Trump participates in a signing ceremony for the Paycheck Protection Program and Health Care Enhancement Act at noon.

Trump receives a briefing on NASA’s Covid-19 response at 2:30 p.m.

The White House Coronavirus Task Force holds a briefing at 5 p.m.

Trump Muddles Response as Support Slides

Trump’s evolving public statements and ad hoc policy swings on the coronavirus outbreak have the White House on defense as surveys show increased doubts about his leadership in crisis.

On Wednesday, Trump rebuked the first governor to try to reopen his state economy — Georgia’s Brian Kemp (R) — after encouraging state leaders for weeks to push forward toward resuming a normal social and business life.

Earlier in the week, Trump declared he would “temporarily suspend immigration” to the U.S. in a late-night tweet, only to roll out a hastily drafted executive order pausing green cards for two months after an outcry from business leaders and their Republican allies.

The coronavirus pandemic is exposing the limits of Trump’s unconventional politics and governance, with more than 47,000 Americans dead since February. Trump’s mastery of a bitterly partisan modern political and media landscape got him to the Oval Office, where unorthodox policy, personal feuds and a consequences-be-damned mentality helped him dominate headlines and dodge controversies that would have sunk most politicians.

Now, the White House is struggling to remain coherent as public confidence in Trump’s handling of the crisis ebbs. More than 50% of Americans now disapprove of his response to the outbreak, compared to 46% that approve — a gap that has widened this week, according to an analysis of polling data by fivethirtyeight.com. The Associated Press and NORC at the University of Chicago published a poll yesterday finding just 23% of Americans consider Trump a trustworthy source of information on the virus, while 52% trust their state and local leaders. Reuters published an Ipsos survey yesterday that found Trump trailing his presumptive re-election opponent, Vice President Joe Biden, in three key Rust Belt states he won in 2016 — Michigan, Pennsylvania and Wisconsin. Read more from Justin Sink.

Georgia County Steels Itself to Reopen Despite 10% Death Rate: Georgia is reopening for business more aggressively than any state in the U.S., after being one of the last to order a statewide shutdown. Earlier this week, Gov. Brian Kemp (R) blindsided both mayors and businesses when he announced that nail salons, gyms, hairdressers, bowling alleys and gyms could open today as long as they follow protocols to protect the public. Restaurants and movie theaters can follow three days later.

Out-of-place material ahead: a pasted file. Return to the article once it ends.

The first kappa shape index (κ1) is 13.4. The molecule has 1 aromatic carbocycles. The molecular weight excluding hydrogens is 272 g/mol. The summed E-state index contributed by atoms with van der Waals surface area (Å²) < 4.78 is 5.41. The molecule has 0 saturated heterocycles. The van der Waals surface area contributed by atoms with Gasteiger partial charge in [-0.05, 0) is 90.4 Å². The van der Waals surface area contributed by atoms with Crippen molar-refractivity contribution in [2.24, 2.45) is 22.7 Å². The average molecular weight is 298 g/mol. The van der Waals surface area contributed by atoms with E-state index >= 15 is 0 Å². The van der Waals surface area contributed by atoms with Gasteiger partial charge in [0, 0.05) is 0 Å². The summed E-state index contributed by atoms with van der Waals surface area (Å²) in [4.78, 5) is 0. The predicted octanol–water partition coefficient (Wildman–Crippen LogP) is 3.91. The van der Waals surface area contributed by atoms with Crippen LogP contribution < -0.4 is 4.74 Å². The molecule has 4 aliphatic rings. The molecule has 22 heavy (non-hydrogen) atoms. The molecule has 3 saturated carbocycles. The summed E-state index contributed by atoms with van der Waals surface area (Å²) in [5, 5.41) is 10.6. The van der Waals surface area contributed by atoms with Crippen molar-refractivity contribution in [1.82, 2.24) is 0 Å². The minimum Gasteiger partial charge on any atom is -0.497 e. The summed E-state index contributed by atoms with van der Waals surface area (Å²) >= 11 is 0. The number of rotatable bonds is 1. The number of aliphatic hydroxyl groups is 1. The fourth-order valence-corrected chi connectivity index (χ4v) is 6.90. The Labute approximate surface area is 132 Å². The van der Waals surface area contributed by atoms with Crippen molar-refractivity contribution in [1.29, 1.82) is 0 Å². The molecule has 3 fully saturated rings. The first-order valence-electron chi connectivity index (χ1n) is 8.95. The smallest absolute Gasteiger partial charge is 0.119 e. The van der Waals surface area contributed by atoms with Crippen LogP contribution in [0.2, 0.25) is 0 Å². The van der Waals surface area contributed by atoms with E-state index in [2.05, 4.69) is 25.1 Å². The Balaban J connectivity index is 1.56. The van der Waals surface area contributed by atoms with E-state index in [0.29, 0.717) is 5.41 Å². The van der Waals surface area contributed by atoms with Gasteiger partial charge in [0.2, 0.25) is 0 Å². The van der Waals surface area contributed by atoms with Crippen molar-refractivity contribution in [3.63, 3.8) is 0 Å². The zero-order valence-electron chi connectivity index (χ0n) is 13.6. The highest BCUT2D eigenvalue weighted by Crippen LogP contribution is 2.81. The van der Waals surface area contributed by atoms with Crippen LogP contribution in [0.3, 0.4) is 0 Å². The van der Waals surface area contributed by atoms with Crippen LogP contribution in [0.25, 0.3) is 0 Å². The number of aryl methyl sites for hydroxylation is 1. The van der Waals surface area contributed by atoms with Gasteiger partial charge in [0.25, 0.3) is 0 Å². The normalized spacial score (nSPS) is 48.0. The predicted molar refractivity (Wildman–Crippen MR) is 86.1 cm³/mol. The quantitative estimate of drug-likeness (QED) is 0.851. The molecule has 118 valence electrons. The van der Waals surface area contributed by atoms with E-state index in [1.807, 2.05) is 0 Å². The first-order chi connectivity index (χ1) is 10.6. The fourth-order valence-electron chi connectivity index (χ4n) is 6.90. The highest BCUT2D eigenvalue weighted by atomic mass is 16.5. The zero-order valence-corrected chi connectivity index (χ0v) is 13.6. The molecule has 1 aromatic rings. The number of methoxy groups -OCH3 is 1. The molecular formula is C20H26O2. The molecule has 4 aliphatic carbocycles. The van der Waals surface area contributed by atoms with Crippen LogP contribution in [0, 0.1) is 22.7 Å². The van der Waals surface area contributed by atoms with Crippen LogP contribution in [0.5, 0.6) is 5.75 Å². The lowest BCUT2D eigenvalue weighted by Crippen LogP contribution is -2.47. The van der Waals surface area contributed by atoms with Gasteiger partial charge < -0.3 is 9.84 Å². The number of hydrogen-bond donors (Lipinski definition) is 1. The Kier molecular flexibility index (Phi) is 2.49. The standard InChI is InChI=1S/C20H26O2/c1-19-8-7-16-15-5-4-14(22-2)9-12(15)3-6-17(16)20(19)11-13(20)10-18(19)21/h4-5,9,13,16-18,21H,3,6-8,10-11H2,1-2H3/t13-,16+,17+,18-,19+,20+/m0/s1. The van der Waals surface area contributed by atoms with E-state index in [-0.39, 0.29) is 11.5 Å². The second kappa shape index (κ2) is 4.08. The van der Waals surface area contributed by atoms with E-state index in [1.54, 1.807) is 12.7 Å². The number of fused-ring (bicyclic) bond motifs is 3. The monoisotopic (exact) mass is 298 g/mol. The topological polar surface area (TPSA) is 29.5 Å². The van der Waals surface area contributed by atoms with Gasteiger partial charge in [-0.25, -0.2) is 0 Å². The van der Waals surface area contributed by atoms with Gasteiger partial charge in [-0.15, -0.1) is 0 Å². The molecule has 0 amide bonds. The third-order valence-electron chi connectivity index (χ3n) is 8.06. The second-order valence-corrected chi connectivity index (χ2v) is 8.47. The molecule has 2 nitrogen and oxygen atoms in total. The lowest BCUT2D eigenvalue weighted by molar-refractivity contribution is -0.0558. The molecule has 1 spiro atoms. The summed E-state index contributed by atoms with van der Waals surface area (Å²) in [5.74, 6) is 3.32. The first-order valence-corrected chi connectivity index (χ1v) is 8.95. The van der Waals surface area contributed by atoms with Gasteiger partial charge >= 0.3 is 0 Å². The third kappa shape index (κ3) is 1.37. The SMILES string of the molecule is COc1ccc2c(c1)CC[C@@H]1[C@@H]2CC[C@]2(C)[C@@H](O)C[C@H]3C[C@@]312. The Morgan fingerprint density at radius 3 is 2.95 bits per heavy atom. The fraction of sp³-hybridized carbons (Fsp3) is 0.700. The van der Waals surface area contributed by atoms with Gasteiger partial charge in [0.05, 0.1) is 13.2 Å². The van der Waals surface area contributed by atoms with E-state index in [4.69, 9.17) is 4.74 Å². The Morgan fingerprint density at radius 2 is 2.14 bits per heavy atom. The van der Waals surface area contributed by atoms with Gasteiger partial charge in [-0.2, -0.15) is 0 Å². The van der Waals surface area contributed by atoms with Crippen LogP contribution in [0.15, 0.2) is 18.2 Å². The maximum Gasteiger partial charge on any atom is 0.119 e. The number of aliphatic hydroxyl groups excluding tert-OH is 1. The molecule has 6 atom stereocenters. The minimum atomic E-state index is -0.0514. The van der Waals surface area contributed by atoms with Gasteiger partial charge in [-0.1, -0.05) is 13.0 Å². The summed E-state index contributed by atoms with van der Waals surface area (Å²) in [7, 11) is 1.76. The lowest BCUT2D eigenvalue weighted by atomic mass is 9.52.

Kemp’s plan has been widely criticized as risky, even by fellow Republicans. Democratic mayors in Atlanta, Savannah and Albany, which had one of the worst outbreaks in the U.S., have complained about the order itself and that they didn’t know it was coming. Read more from Margaret Newkirk and Michael Sasso.

More Economic Actions & Industry Pains

Mnuchin Faces Tougher Tests: Treasury Secretary Steven Mnuchin has won bipartisan praise for quickly shoveling billions of dollars in pandemic relief into the economy — a rare bright spot in an administration under intense criticism for its coronavirus response. Yet whether that round of applause is fleeting depends on how quickly the world’s largest economy recovers from the coronavirus outbreak.

Mnuchin is optimistic. He says he doesn’t think the U.S. will suffer rolling shutdowns for 18 months or longer until a vaccine is widely available, the prediction of Minneapolis Fed President Neel Kashkari. “That’s highly unlikely that this goes on for that period of time,” the Treasury chief said in a Bloomberg News interview yesterday. “You’re going to see an opening up in May and June. You’re going to see a strong rebound in the economy in the end of the third quarter and the fourth quarter.”

As Trump’s point person on the economy, Mnuchin negotiated the biggest stimulus in American history last month and added to it this week, working side by side with his boss’s arch-enemy, Pelosi. He’s also partnered with Federal Reserve Chairman Jerome Powell — another frequent target of Trump’s criticism — on programs to shore up small businesses and bolster families’ checking accounts. Read more from Saleha Mohsin.

U.S. Toughens Guidance on Funds: Companies seeking aid from the next round of small business relief will be required to attest to their need for the loan and could be asked to prove it, as the Trump administration seeks to prevent mom-and-pop operations from being crowded out. Mnuchin said the fund is intended for small businesses, and large companies that have already taken loan funding are being given until May 7 to return it without penalty amid an uproar over Shake Shack and the operator of Ruth’s Chris Steak Houses and other firms getting relief aid.

New guidance released yesterday by the Treasury Department and the U.S. Small Business Administration emphasizes companies must “certify in good faith” the economic need for financing under the Paycheck Protection Program, or PPP. Read more from Mark Niquette.

Fed to Name Participants in Cares Act-Backed Loans: The Federal Reserve will disclose the names of borrowers from several of its emergency lending facilities backed by U.S. taxpayer money from the $2.2 trillion coronavirus rescue bill, following congressional pressure for transparency. The Fed said yesterday that it will publish the names and details of participants in its facilities set up in the CARES Act, as well as the amounts that were borrowed and the interest rate charged on its website at least every 30 days. It will also report the overall costs, revenues and fees of each of the facilities. Read more from Catarina Saraiva and Craig Torres.